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I'm attempting to use the rpart R package, and I'm having difficulty figuring out how to determine the quality of a given tree output. For most linear models I would just examine p-values and $r^2$ values to determine whether the model performs satisfactorally. Is there a similar number for decision trees, or is the only performance metric available how well it can fit the data?

(Note: I'm trying to use a decision tree to fit to a continuous dataset. I guess a very relevant separate question is, whether a decision tree is appropriate for that type of data?)

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The only right performance measure for any method is how well it fits the data. This is what $R^2$ does for linear regression. It is also why you should not use p values to judge a model.

Trees can be used for both continuous and categorical dependent variables (and other types of DV as well). There are various measures of purity of the nodes. In a regression tree context, one such measure would be that the nodes each contain values that are similar to each other and different from those of other nodes. This relates well to the ANOVA concept of "between" and "within" error. It is also related to $R^2$, but the relationship is not quite as intuitive.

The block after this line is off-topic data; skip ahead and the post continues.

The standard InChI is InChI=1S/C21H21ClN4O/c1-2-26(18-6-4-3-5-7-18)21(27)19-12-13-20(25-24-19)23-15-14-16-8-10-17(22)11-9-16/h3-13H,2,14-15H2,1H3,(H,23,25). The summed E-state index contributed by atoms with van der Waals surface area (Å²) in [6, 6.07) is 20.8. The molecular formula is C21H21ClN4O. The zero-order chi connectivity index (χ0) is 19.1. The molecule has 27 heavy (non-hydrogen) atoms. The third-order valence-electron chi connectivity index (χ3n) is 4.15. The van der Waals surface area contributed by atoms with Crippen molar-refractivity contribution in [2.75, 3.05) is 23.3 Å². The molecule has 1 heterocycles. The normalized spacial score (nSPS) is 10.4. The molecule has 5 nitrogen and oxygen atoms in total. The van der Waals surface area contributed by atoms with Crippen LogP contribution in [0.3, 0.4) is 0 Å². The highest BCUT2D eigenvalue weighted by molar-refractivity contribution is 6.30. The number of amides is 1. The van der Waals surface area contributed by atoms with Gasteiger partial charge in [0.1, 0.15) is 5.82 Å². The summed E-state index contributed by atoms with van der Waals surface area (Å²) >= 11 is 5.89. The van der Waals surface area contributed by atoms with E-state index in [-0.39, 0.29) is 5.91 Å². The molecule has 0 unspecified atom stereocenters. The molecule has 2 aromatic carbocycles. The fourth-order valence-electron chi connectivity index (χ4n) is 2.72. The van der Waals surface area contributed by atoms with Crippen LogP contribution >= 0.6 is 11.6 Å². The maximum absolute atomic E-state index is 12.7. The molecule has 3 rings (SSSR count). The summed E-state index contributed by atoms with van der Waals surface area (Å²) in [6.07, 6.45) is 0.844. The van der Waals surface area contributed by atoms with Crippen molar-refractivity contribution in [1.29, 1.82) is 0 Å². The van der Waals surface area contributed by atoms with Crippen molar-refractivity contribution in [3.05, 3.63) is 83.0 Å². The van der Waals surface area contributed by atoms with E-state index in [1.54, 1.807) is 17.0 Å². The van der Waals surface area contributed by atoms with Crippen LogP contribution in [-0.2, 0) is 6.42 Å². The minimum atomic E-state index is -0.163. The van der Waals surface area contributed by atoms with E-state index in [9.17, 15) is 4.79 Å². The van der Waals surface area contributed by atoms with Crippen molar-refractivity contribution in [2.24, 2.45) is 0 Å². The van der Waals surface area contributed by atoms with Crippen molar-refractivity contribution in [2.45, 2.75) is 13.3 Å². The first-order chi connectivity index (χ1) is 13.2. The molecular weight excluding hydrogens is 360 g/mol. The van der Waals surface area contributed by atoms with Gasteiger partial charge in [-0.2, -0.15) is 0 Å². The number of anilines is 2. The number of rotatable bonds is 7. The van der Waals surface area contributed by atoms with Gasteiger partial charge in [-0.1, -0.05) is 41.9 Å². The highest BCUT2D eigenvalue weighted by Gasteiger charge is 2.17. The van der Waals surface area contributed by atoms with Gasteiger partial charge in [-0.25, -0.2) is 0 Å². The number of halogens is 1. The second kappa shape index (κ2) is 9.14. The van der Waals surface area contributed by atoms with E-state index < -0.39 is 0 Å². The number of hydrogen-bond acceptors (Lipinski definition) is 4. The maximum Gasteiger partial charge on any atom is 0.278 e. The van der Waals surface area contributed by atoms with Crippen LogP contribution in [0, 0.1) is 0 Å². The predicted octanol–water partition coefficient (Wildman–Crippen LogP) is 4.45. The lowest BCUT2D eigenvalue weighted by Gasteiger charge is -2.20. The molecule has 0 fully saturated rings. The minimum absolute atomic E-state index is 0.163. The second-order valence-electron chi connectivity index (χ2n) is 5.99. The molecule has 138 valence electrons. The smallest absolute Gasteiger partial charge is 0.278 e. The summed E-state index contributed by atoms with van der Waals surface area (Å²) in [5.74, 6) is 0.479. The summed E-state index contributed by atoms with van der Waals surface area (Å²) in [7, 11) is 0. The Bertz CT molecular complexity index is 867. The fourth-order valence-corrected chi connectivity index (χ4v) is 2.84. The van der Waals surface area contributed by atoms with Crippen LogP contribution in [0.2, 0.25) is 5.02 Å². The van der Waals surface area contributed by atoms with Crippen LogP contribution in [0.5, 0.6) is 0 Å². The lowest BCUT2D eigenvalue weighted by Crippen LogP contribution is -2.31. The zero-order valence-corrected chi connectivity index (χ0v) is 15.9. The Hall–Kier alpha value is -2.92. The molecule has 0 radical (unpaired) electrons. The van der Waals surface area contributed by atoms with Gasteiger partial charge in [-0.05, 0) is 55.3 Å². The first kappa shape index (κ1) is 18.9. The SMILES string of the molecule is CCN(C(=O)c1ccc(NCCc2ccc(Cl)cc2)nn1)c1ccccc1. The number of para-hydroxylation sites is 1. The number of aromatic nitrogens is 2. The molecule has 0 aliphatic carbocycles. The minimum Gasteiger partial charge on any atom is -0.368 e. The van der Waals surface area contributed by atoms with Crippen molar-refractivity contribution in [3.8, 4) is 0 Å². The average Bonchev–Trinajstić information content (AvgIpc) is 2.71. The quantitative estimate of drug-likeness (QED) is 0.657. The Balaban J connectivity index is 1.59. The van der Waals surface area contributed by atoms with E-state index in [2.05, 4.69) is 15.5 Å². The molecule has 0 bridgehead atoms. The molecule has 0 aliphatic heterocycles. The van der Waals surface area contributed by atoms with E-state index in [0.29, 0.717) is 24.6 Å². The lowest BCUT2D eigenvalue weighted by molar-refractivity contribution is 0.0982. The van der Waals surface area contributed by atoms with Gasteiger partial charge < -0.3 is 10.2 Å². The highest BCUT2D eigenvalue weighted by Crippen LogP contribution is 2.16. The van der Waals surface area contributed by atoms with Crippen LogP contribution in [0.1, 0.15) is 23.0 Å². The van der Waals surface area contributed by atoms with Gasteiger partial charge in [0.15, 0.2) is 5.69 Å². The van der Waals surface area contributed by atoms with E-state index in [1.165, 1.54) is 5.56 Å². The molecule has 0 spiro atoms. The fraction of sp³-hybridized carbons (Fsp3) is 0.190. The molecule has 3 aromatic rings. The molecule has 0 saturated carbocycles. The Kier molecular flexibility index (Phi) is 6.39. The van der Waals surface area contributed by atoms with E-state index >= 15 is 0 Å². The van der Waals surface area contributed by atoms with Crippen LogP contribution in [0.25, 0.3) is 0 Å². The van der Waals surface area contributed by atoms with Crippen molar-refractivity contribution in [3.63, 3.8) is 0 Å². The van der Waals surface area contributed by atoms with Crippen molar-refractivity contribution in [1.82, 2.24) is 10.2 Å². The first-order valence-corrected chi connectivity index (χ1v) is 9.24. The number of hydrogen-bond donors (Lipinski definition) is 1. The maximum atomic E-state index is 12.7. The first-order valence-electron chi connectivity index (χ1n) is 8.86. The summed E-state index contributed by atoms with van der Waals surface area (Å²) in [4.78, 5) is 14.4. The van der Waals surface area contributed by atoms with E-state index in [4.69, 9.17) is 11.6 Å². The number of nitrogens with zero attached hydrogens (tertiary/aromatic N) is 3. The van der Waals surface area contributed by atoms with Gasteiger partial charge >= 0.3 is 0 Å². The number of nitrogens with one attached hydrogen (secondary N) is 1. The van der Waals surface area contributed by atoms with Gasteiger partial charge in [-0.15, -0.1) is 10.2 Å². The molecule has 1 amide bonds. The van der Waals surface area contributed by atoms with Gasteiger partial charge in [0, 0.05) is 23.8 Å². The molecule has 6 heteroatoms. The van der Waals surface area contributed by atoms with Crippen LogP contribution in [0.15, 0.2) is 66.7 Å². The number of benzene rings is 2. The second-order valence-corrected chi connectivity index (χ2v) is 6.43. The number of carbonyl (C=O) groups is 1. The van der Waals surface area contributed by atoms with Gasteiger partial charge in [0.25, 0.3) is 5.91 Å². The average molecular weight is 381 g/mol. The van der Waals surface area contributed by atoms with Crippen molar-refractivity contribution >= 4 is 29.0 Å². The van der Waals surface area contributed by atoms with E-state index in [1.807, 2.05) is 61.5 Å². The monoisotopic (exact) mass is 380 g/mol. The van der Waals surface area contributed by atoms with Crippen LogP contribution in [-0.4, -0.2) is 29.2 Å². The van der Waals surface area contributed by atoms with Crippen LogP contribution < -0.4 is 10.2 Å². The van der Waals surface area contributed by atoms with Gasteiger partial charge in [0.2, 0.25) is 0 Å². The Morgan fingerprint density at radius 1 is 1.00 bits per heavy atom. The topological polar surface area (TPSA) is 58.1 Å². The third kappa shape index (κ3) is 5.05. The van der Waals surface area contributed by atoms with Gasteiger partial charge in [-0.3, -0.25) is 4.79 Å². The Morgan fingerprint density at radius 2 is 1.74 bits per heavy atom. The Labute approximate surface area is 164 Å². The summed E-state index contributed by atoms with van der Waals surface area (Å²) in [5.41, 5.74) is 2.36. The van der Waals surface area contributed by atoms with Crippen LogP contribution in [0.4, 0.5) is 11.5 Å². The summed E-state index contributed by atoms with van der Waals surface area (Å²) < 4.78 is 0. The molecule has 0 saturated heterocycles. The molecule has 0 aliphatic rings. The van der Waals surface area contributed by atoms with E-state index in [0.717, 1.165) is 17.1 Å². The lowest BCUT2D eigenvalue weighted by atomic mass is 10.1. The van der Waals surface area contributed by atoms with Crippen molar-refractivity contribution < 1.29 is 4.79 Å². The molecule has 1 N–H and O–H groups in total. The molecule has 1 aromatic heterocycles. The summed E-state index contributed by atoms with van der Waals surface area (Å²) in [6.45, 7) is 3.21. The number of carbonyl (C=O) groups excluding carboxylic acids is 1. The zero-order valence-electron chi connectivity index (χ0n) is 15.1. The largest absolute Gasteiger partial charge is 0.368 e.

With continuous dependent variables, by the way, trees are called regression trees. Classification trees are for categorical variables.

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  • $\begingroup$ Thanks for the answer. Two follow-ups: (1) Is there a name for "measure of node purity", as you're calling it? (2) When you refer to "purity", are you implying the nodes should be statistically independent, or are there other ways of determining how self-similar and other-dissimilar the node is? $\endgroup$ – eykanal Feb 14 '12 at 5:09
  • $\begingroup$ Regarding 1) there are a bunch of different names for different formulations of purity. These get a bit complex to write, but are covered in any good book on classification/regression trees or recursive partitioning. Regarding 2) I'm talking about self-similar and other dis-similar $\endgroup$ – Peter Flom Feb 14 '12 at 12:01

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